Main Attraction

Lake Constance

Lake Constance, known as Bodensee by the Germans, is a very large lake located along the borders of Germany, Austria, and Switzerland. Fed by the River Rhine as it flows down from the Alps, Lake Constance is some 40 miles long and almost nine miles wide. With an area of 220 square miles, it’s Central Europe’s second largest freshwater lake and over four million people rely on the lake for drinking water.

The water around the edge of this lake in Germany is quite shallow and features some marshes which are home to approximately 250,000 different kinds of birds. Some merely nest there during their winter migration while others take up residence throughout the year. Amazingly these birds find room to live when the shallows consist of 14% of the entire surface area of the lake. The birds feed on shellfish, plants, and other things around the lake. Those touring Lake Constance, by bike or other means, will want to keep an eye on the marshes. Several species of threatened birds are fond of nesting amid the reeds and some blossoming plants—such as Siberian lilies—can be found.


Neuschwanstein Castle

The most famous of Germany’s castles, and one of the three commissioned by King Ludwig II, overlooks the gorgeous Hohenschwangau valley. If the architecture looks familiar, you’re right; Walt Disney used the castle as inspiration when designing the Sleeping Beauty Castle for Disney Land. Hundreds of artisans from around the globe took sixteen years to build but a third of the planned castle. It was never finished. However, its sweeping turrets and alabaster walls show that there’s little reason why Neuschwanstein is a prime tourist attraction in Germany.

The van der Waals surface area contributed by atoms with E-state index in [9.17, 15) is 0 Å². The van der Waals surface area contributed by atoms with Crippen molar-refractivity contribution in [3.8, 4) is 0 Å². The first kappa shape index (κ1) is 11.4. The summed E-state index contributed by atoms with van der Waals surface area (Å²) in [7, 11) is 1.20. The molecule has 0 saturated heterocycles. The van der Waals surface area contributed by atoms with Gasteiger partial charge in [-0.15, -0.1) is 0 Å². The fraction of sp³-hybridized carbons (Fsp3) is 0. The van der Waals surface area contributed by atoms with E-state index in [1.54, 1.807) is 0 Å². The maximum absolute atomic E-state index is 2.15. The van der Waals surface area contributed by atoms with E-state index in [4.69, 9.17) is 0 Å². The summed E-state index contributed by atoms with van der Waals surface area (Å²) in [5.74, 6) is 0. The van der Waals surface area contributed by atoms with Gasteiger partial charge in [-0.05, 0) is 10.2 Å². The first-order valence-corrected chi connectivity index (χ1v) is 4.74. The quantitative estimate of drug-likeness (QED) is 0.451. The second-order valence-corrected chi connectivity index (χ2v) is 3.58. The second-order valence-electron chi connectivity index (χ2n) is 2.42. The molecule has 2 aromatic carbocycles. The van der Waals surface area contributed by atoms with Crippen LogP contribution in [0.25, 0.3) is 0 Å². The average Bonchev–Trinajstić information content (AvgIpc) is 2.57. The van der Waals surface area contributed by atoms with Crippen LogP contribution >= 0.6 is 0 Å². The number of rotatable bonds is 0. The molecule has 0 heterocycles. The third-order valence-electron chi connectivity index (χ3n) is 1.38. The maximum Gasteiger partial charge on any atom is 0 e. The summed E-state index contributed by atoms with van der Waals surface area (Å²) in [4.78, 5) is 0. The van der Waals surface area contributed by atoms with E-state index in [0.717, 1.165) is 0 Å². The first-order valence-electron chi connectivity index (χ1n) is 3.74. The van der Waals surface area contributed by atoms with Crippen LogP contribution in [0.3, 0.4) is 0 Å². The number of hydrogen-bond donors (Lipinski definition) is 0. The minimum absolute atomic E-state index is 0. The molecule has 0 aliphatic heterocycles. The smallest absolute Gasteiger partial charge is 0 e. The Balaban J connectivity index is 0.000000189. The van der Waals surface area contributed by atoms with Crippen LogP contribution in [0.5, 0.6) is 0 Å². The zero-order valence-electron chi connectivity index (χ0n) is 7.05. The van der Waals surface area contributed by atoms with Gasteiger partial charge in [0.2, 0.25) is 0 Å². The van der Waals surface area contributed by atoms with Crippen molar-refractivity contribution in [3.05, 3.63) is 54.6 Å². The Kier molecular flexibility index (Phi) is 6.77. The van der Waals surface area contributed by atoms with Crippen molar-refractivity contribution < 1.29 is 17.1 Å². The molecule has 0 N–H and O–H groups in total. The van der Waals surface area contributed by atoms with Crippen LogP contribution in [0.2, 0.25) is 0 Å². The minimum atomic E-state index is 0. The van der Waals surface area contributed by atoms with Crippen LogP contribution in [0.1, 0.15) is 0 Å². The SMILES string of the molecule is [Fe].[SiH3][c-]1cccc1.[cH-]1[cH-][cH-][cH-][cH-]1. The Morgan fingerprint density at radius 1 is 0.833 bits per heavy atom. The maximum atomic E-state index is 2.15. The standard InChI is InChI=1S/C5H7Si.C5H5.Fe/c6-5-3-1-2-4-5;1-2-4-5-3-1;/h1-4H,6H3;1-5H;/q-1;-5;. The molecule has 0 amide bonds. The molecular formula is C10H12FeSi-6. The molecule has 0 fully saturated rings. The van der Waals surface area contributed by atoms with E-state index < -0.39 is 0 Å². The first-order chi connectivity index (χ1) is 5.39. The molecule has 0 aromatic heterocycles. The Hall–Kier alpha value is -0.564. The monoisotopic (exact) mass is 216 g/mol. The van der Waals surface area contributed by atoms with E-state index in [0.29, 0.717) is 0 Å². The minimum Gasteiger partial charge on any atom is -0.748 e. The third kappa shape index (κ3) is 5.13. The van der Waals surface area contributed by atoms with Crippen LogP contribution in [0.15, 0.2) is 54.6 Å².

Construction on the castle began in 1869, but given the exact tastes of King Ludwig II, progress was very slow going. As an example, it took 14 carpenters four and a half years just to complete the woodwork in Ludwig's bedroom. The King was an immense devotee of Richard Wagner, even going as far as naming the castle after a character in one of Wagner's operas--the Swan Knight. In none of the other castles in Germany will you find more instances of Ludwig's fondness for Wagner's work. Tapestries depicting scenes from Wagner's opera can be found inside.


The Romantic Road

With over 220 miles of enchanting vistas, the Romantic Road is one of the most picturesque of Germany attractions. It ranges from the River Main in the north and winds its way south to the Alps, passing through walled towns and villages. Originally a trade route during the middle ages, the remnants of the past can be found along its enchanted roads. Gothic cathedrals and ancient churches are nestled near quaint country inns. The adventurous traveler will find no shortage of gentle farmlands or sprawling forests to walk in.

While the road you'll travel on is modern, the trade route it's based on is quite ancient. The road follows the course of the Roman highway--Via Augustus--and was also a medieval trade route that connected several of the tows that lie along the Romantic Road.

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